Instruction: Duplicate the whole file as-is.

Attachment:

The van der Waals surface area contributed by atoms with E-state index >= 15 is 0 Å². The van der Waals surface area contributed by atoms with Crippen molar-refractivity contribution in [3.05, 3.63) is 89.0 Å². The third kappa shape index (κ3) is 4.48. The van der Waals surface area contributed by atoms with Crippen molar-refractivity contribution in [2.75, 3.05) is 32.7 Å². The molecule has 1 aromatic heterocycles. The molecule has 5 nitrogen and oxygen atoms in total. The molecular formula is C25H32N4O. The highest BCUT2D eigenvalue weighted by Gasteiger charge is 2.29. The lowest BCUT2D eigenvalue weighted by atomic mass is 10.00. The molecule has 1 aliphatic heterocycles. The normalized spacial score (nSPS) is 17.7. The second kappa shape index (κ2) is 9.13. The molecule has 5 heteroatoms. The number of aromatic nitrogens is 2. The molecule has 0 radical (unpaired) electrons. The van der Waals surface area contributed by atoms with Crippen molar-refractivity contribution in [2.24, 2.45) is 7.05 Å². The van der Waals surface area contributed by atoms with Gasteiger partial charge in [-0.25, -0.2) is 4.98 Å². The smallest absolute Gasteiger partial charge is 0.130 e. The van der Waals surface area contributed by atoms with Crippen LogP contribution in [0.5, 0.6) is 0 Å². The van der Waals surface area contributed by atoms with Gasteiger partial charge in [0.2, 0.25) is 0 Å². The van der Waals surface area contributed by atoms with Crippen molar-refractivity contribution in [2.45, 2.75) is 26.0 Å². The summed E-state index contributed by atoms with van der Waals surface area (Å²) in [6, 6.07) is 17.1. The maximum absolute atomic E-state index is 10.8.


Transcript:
The van der Waals surface area contributed by atoms with E-state index >= 15 is 0 Å². The van der Waals surface area contributed by atoms with Crippen molar-refractivity contribution in [3.05, 3.63) is 89.0 Å². The third kappa shape index (κ3) is 4.48. The van der Waals surface area contributed by atoms with Crippen molar-refractivity contribution in [2.75, 3.05) is 32.7 Å². The molecule has 1 aromatic heterocycles. The molecule has 5 nitrogen and oxygen atoms in total. The molecular formula is C25H32N4O. The highest BCUT2D eigenvalue weighted by Gasteiger charge is 2.29. The lowest BCUT2D eigenvalue weighted by atomic mass is 10.00. The molecule has 1 aliphatic heterocycles. The normalized spacial score (nSPS) is 17.7. The second kappa shape index (κ2) is 9.13. The molecule has 5 heteroatoms. The number of aromatic nitrogens is 2. The molecule has 0 radical (unpaired) electrons. The van der Waals surface area contributed by atoms with Crippen molar-refractivity contribution in [2.24, 2.45) is 7.05 Å². The van der Waals surface area contributed by atoms with Gasteiger partial charge in [-0.25, -0.2) is 4.98 Å². The smallest absolute Gasteiger partial charge is 0.130 e. The van der Waals surface area contributed by atoms with Crippen LogP contribution in [0.5, 0.6) is 0 Å². The van der Waals surface area contributed by atoms with Gasteiger partial charge in [0.2, 0.25) is 0 Å². The van der Waals surface area contributed by atoms with Crippen molar-refractivity contribution in [2.45, 2.75) is 26.0 Å². The summed E-state index contributed by atoms with van der Waals surface area (Å²) in [6, 6.07) is 17.1. The maximum absolute atomic E-state index is 10.8.